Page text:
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Buckeyes QB J.T. Barrett to lose financial aid for one term after arrest

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Meyer addresses Barrett suspension (1:36)

Buckeyes coach Urban Meyer explains his decision to suspend QB J.T. Barrett for one game after Barrett was arrested on charges of operating a vehicle while intoxicated. Barrett will also lose his scholarship for a term. (1:36)

COLUMBUS, Ohio -- In addition to a one-game suspension, Ohio State quarterback J.T. Barrett will also lose his scholarship for a term as part of his discipline for his arrest during the bye week, Buckeyes coach Urban Meyer said Monday.

Meyer said he reviewed the facts from the citation for operating a motor vehicle under the influence of alcohol and backing without safety. He was stopped at a Columbus police checkpoint early Saturday morning.

An Ohio State spokesman confirmed to ESPN that Barrett's financial aid would be forfeited for the 2016 summer term.

Barrett is on scholarship this fall and for the spring, and he will be on scholarship next fall as well. The punishment for the summer will only be relevant if he doesn't pay his own way. In that circumstance, Ohio State said he wouldn't be able to work out with the team or participate in the offseason conditioning program with supervision from the school.

Barrett, a redshirt sophomore, is scheduled for arraignment Friday for the misdemeanor charges, according to Franklin County records.

According to school policy, Barrett was not subject to any suspension as a first-time offender of the alcohol policy for underage students, but he will miss Ohio State's home game Saturday against Minnesota, once again thrusting Cardale Jones back into the starting lineup.

"I tried to collect as many facts as I could about what actually happened," Meyer said. "I meet with the player; I meet with [athletic director] Gene Smith. Obviously this was a very serious one. I came to the conclusion of one game, and he's also losing a scholarship, forfeiting his scholarship for a term.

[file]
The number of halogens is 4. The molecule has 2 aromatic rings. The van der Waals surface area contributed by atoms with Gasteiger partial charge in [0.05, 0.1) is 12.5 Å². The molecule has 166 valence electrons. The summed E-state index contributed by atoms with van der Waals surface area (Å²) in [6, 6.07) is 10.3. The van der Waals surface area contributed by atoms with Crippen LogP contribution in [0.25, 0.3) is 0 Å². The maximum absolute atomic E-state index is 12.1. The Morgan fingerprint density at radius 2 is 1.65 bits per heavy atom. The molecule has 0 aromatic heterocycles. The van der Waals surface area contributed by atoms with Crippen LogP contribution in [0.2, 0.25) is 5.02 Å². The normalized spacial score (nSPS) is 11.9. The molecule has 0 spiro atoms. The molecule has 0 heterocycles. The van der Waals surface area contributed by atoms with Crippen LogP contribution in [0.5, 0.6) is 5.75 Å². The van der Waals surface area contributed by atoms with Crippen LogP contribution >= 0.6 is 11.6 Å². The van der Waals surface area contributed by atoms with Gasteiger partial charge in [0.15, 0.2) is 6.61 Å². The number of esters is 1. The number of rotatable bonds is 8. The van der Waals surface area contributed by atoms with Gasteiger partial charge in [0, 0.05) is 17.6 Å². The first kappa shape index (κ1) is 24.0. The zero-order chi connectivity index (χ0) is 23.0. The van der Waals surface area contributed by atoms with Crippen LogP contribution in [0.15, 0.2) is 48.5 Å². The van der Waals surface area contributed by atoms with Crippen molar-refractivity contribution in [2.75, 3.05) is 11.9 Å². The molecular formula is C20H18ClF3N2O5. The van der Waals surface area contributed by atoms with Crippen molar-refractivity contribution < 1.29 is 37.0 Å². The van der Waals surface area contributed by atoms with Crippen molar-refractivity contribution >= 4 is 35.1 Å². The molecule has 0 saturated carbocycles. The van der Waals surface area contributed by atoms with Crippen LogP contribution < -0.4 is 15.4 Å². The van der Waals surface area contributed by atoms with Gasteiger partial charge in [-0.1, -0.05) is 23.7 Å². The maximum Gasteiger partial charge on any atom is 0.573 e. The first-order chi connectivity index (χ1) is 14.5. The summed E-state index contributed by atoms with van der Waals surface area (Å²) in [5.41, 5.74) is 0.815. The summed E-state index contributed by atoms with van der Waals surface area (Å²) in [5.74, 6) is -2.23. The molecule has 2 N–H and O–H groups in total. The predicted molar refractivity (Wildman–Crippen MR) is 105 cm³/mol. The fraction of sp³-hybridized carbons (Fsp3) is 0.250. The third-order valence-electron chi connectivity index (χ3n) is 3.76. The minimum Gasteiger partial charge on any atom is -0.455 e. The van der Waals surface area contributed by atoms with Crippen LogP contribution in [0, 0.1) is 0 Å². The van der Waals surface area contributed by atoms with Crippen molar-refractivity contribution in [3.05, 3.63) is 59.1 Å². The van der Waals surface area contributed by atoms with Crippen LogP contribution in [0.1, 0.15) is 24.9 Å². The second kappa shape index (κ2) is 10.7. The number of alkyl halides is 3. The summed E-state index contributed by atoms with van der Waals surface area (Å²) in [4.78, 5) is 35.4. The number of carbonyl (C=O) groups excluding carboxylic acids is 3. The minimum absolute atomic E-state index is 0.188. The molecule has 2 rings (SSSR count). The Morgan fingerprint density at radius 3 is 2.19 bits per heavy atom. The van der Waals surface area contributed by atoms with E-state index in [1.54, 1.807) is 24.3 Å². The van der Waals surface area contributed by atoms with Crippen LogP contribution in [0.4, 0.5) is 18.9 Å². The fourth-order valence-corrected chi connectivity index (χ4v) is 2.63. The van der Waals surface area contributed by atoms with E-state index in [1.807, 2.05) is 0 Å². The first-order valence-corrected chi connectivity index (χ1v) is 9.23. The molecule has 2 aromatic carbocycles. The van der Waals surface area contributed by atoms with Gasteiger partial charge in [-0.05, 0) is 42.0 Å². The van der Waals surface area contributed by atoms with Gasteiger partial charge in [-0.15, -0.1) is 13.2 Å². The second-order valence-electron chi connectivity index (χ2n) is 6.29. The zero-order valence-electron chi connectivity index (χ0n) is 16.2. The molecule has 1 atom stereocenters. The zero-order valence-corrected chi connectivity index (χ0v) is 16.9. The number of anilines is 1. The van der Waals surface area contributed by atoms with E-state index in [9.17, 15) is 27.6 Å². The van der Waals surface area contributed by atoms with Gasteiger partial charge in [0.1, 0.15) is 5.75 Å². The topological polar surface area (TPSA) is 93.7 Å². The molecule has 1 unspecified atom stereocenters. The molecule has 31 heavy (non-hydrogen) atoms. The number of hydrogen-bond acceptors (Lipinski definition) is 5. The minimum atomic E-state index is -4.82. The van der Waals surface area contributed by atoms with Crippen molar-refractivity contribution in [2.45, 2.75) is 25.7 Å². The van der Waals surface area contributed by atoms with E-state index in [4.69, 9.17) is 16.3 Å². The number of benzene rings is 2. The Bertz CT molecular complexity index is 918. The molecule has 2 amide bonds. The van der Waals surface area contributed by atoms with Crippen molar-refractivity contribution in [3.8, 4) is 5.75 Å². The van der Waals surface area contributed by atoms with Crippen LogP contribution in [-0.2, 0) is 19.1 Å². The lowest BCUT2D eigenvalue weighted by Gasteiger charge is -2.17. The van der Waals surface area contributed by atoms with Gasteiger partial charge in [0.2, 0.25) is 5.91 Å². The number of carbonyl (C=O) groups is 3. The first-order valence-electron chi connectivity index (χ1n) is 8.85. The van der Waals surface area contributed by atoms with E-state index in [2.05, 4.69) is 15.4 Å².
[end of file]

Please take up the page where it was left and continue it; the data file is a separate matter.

"When a kid has an issue like that, there's some type of punitive damage."

Meyer handed out a similar punishment in 2012 when offensive lineman Jack Mewhort and tight end Jake Stoneburner were arrested on misdemeanor charges.

Taylor Decker, one of the Buckeyes' captains along with Barrett, said the quarterback called veteran players Sunday to apologize and then addressed the team as a whole Monday.

"I thought that was a really mature move by him," Decker said. "He knows he made a mistake. He'll accept that and he'll do what needs to be done to get back. We're just going to have to move on, get Cardale in there and get him ready this week.

"Obviously he made a stupid mistake, no question about it. ... I was pissed when I heard that he did that, but I've had so many repeated experiences with his high character and him doing the right thing, being a great person, being a great leader, I'm going to move on from it. I'm not OK with what he did, but I'm going to move on from it and I'm going to forgive him."

Barrett will be eligible to return for Ohio State's road game at Illinois on Nov. 14, though Meyer offered no guarantee that he would reclaim his starting job moving forward.

Barrett is a widely respected leader for the Buckeyes and was voted a team captain in just his second season of action. Meyer, however, expressed his disappointment in Barrett but also vowed to support him.

"I love J.T.," Meyer said. "But J.T. is going to deal with something he's never had to deal with before. Now there is some question about who you are. ... 20 years of doing something right, 30 seconds of doing wrong.

"Disappointed it happened. We did what we did and we're moving forward."

The Associated Press contributed to this report.